This is an acute and highly contagious respiratory disease of the chicken. It is characterized by respiratory signs like gasping, coughing, sneezing, tracheal rales and discharge from nasal area. In layers, the distress decreases the egg production and loses internal egg quality and egg shell quality.
Infectious bronchitis is only found in chickens, and it is world wide. Normally experienced during cooler months. It is said to have been first found in 1931 in USA. It was found in young chickens but since then it has been identified in broilers and layers as well.
The virus is spread through droplets expelled during coughing and sneezing by the infected chicken. It thus makes it easy to spread in a flock very fast. Transmission can also be enhanced by movement of people, equipment and vehicles from farm to farm. The signs are coughing, sneezing and rales may be observed. Also a drop of egg production from 5 to 10%. Eggs produced during this disease have thin shells and loss of pigment in brown shelled eggs. To prevent vaccination is important.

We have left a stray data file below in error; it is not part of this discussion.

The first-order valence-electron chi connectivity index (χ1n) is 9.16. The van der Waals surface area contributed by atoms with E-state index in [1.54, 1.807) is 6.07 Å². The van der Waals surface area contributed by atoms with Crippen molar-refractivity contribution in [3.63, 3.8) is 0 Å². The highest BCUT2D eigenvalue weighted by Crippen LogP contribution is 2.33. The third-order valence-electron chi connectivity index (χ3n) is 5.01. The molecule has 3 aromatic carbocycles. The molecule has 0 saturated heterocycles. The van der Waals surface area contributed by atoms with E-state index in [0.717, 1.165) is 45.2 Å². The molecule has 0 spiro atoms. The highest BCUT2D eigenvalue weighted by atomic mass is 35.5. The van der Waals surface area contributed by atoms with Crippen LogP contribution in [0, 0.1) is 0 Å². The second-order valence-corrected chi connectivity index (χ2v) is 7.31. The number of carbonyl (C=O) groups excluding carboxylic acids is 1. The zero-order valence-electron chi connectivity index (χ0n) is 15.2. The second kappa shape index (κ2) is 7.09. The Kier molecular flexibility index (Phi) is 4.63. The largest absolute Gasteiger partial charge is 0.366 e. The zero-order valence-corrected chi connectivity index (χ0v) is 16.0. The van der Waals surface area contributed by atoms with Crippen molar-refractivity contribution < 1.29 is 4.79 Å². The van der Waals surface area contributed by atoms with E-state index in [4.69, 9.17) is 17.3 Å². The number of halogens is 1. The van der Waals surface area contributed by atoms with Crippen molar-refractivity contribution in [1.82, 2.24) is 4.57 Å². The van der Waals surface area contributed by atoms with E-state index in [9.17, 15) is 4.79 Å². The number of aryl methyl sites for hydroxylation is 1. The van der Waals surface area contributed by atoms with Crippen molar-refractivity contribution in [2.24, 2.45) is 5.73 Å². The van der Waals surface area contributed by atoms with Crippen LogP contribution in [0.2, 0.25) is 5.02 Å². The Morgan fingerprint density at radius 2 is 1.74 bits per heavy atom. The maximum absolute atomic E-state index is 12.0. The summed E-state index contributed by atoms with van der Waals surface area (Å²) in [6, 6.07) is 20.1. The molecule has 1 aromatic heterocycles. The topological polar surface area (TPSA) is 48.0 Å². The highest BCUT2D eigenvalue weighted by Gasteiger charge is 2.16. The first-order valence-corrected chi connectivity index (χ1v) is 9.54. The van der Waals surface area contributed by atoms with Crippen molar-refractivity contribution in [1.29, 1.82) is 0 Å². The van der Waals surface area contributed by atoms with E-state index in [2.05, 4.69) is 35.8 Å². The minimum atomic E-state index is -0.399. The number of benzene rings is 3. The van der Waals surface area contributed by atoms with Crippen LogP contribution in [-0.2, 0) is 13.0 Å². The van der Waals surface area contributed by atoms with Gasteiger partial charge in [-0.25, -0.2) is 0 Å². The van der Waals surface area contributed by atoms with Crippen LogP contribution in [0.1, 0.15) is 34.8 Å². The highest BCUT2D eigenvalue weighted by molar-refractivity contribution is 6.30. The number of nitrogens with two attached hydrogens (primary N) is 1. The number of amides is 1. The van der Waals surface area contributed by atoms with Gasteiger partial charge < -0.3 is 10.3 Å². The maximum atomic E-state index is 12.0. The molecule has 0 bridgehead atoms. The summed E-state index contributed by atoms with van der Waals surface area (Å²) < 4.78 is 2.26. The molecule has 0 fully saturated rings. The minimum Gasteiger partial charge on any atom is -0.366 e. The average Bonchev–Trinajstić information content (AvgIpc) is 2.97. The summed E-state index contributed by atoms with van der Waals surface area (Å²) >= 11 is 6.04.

Prevention of infectious bronchitis (IB) is best achieved through an effective bio security program. As a second line of defense, chickens in IB problem areas should be vaccinated with modified live vaccines to provide protection. The multiplicity of stereotypes identified in the field presents a challenge in designing an effective vaccination program.
To be successful in protecting chickens against challenge, it is essential to identify the prevalent serotypes in the region and to determine the cross-protective potential of available vaccines. In North America, the common serotypes used in most vaccination programs are the Massachusetts, Connecticut, and Arkansas serotypes. These serotypes are available in both modified live vaccines and inactivated water-in-oil emulsions.